Nuclear Models - Greiner, Walter;Maruhn, Joachim A.
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  • Broschiertes Buch

Theoretical physics has become a many-faceted science. For the young student it is difficult enough to cope with the overwhelming amount of new scientific material that has to be learned, let alone to obtain an overview of the entire field, which ranges from mechanics through electrodynamics, quantum mechanics, field theory, nuclear and heavy-ion science, statistical mechanics, thermodynamics, and solid state theory to elementary-particle physics. And this knowledge should be acquired in just 8-10 semesters during which, in addition, a Diploma or Master's thesis has to be worked on or…mehr

Produktbeschreibung
Theoretical physics has become a many-faceted science. For the young student it is difficult enough to cope with the overwhelming amount of new scientific material that has to be learned, let alone to obtain an overview of the entire field, which ranges from mechanics through electrodynamics, quantum mechanics, field theory, nuclear and heavy-ion science, statistical mechanics, thermodynamics, and solid state theory to elementary-particle physics. And this knowledge should be acquired in just 8-10 semesters during which, in addition, a Diploma or Master's thesis has to be worked on or examinations prepared for. All this can be achieved only if the university teachers help to introduce the student to the new disciplines as early on as possible, in order to create interest and excitement that in turn set free essential new energy. Naturally, all inessential material must simply be eliminated. At the Johann Wolfgang Goethe University in Frankfurt we therefore confront the student with theoretical physics immediately in the first semester. Theoretical Mechanics I and II, Electrodynamics, and Quantum Mechanics I - an Introduction are the basic courses during the first two years. These lectures are supplemented with many mathematical explanations and much support material. After the fourth semester of studies, graduate work begins and Quantum Mechanics II - Symme tries, Statistical Mechanics and Thermodynamics, Relativistic Quantum Mechanics, Quantum Electrodynamics, the Gauge Theory of Weak Interactions, and Quantum Chromodynamics are obligatory.
  • Produktdetails
  • Verlag: Springer / Springer, Berlin
  • Artikelnr. des Verlages: 978-3-540-59180-1
  • 1996
  • Seitenzahl: 396
  • Erscheinungstermin: 23. Februar 1996
  • Englisch
  • Abmessung: 246mm x 189mm x 21mm
  • Gewicht: 845g
  • ISBN-13: 9783540591801
  • ISBN-10: 354059180X
  • Artikelnr.: 06221808
Inhaltsangabe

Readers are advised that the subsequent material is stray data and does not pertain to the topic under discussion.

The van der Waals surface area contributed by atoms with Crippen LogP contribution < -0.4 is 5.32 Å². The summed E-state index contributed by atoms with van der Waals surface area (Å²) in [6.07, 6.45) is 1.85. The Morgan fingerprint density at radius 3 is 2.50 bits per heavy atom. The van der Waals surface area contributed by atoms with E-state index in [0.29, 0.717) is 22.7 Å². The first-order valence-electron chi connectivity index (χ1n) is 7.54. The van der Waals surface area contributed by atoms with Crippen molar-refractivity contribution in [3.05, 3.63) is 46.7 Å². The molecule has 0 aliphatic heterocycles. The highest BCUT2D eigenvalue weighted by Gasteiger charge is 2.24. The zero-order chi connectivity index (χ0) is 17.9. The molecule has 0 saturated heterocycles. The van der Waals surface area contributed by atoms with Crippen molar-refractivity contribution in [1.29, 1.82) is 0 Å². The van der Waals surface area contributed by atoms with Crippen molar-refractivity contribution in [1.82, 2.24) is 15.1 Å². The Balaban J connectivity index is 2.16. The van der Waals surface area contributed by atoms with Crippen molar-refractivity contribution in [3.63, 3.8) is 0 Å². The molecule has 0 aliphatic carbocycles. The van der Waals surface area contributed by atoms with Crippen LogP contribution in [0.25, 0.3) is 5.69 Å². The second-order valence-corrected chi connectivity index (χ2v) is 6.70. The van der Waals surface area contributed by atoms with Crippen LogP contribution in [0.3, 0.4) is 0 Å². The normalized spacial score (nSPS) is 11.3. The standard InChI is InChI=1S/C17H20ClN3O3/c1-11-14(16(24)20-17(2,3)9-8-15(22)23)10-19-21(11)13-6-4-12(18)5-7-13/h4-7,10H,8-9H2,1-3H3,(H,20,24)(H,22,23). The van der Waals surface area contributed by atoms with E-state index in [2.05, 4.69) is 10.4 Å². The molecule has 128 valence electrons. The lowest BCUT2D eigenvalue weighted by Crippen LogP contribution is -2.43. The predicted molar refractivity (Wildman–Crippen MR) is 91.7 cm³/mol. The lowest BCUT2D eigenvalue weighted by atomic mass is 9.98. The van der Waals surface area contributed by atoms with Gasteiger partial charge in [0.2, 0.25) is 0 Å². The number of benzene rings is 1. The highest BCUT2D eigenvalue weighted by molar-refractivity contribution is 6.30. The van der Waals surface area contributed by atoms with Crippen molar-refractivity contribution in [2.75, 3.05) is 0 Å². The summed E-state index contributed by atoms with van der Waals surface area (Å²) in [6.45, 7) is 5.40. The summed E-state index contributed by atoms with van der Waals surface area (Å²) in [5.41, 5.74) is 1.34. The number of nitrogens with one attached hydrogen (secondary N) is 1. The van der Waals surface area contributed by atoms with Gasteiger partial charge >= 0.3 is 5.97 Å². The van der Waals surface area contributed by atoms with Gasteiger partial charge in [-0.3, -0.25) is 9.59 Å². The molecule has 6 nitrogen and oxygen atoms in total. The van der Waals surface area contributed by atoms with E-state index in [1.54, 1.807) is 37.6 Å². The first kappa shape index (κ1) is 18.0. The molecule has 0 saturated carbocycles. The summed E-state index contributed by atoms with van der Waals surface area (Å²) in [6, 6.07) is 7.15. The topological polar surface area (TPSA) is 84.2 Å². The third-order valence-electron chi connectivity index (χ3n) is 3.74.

1. Introduction.- 1.1 Nuclear Structure Physics.- 1.2 The Basic Equation.- 1.3 Microscopic versus Collective Models.- 1.4 The Role of Symmetries.- 2. Symmetries.- 2.1 General Remarks.- 2.2 Translation.- 2.2.1 The Operator for Translation.- 2.2.2 Translational Invariance.- 2.2.3 Many-Particle Systems.- 2.3 Rotation.- 2.3.1 The Angular Momentum Operators.- 2.3.2 Representations of the Rotation Group.- 2.3.3 The Rotation Matrices.- 2.3.4 SU(2) and Spin.- 2.3.5 Coupling of Angular Momenta.- 2.3.6 Intrinsic Angular Momentum.- 2.3.7 Tensor Operators.- 2.3.8 The Wigner-Eckart Theorem.- 2.3.9 6j and 9j Symbols.- 2.4 Isospin.- 2.5 Parity.- 2.5.1 Definition.- 2.5.2 Vector Fields.- 2.6 Time Reversal.- 3. Second Quantization.- 3.1 General Formalism.- 3.1.1 Motivation.- 3.1.2 Second Quantization for Bosons.- 3.1.3 Second Quantization for Fermions.- 3.2 Representation of Operators.- 3.2.1 One-Particle Operators.- 3.2.2 Two-Particle Operators.- 3.3 Evaluation of Matrix Element for Fermions.- 3.4 The Particle-Hole Picture.- 4. Group Theory in Nuclear Physics.- 4.1 Lie Groups and Lie Algebras.- 4.2 Group Chains.- 4.3 Lie Algebras in Second Quantization.- 5. Electromagnetic Moments and Transitions.- 5.1 Introduction.- 5.2 The Quantized Electromagnetic Field.- 5.3 Radiation Fields of Good Angular Momentum.- 5.3.1 Solutions of the Scalar Helmholtz Equation.- 5.3.2 Solutions of the Vector Helmholtz Equation.- 5.3.3 Properties of the Multipole Fields.- 5.3.4 Multipole Expansion of Plane Waves.- 5.4 Coupling of Radiation and Matter.- 5.4.1 Basic Matrix Elements.- 5.4.2 Multipole Expansion of the Matrix Elements and Selection Rules.- 5.4.3 Siegert's Theorem.- 5.4.4 Matrix Elements for Emission in the Long-Wavelength Limit.- 5.4.5 Relative Importance of Transitions and Weisskopf Estimates.- 5.4.6 Electric Multipole Moments.- 5.4.7 Effective Charges.- 6. Collective Models.- 6.1 Nuclear Matter.- 6.1.1 Mass Formulas.- 6.1.2 The Fermi-Gas Model.- 6.1.3 Density-Functional Models.- 6.2 Nuclear Surface Deformations.- 6.2.1 General Parametrization.- 6.2.2 Types of Multipole Deformations.- 6.2.3 Quadrupole Deformations.- 6.2.4 Symmetries in Collective Space.- 6.3 Surface Vibrations.- 6.3.1 Vibrations of a Classical Liquid Drop.- 6.3.2 The Harmonic Quadrupole Oscillator.- 6.3.3 The Collective Angular-Momentum Operator.- 6.3.4 The Collective Quadrupole Operator.- 6.3.5 The Quadrupole Vibrational Spectrum.- 6.4 Rotating Nuclei.- 6.4.1 The Rigid Rotor.- 6.4.2 The Symmetric Rotor.- 6.4.3 The Asymmetric Rotor.- 6.5 The Rotation-Vibration Model.- 6.5.1 Classical Energy.- 6.5.2 Quantal Hamiltonian.- 6.5.3 Spectrum and Eigenfunctions.- 6.5.4 Moments and Transition Probabilities.- 6.6 ?-Unstable Nuclei.- 6.7 More General Collective Models for Surface Vibrations.- 6.7.1 The Generalized Collective Model.- 6.7.2 Proton-Neutron Vibrations.- 6.7.3 Higher Multipoles.- 6.8 The Interacting Boson Model.- 6.8.1 Introduction.- 6.8.2 The Hamiltonian.- 6.8.3 Group Chains.- 6.8.4 The Casimir Operators.- 6.8.5 The Dynamical Symmetries.- 6.8.6 Transition Operators.- 6.8.7 Extended Versions of the IBA.- 6.8.8 Comparison to the Geometric Model.- 6.9 Giant Resonances.- 6.9.1 Introduction.- 6.9.2 The Goldhaber-Teller Model.- 6.9.3 The Steinwedel-Jensen Model.- 6.9.4 Applications.- 7. Microscopic Models.- 7.1 The Nucleon-Nucleon Interaction.- 7.1.1 General Properties.- 7.1.2 Functional Form.- 7.1.3 Interactions from Nucleon-Nucleon Scattering.- 7.1.4 Effective Interactions.- 7.2 The Hartree-Fock Approximation.- 7.2.1 Introduction.- 7.2.2 The Variational Principle.- 7.2.3 The Slater-Determinant Approximation.- 7.2.4 The Hartree-Fock Equations.- 7.2.5 Applications.- 7.2.6 The Density Matrix Formulation.- 7.2.7 Constrained Hartree-Fock.- 7.2.8 Alternative Formulations and Three-Body Forces.- 7.2.9 Hartree-Fock with Skyrme Forces.- 7.3 Phenomenological Single-Particle Models.- 7.3.1 The Spherical-Shell Model.- 7.3.2 The Deformed-Shell Model.- 7.4 The Relativistic Mean-Field Model.- 7.4.1 Introd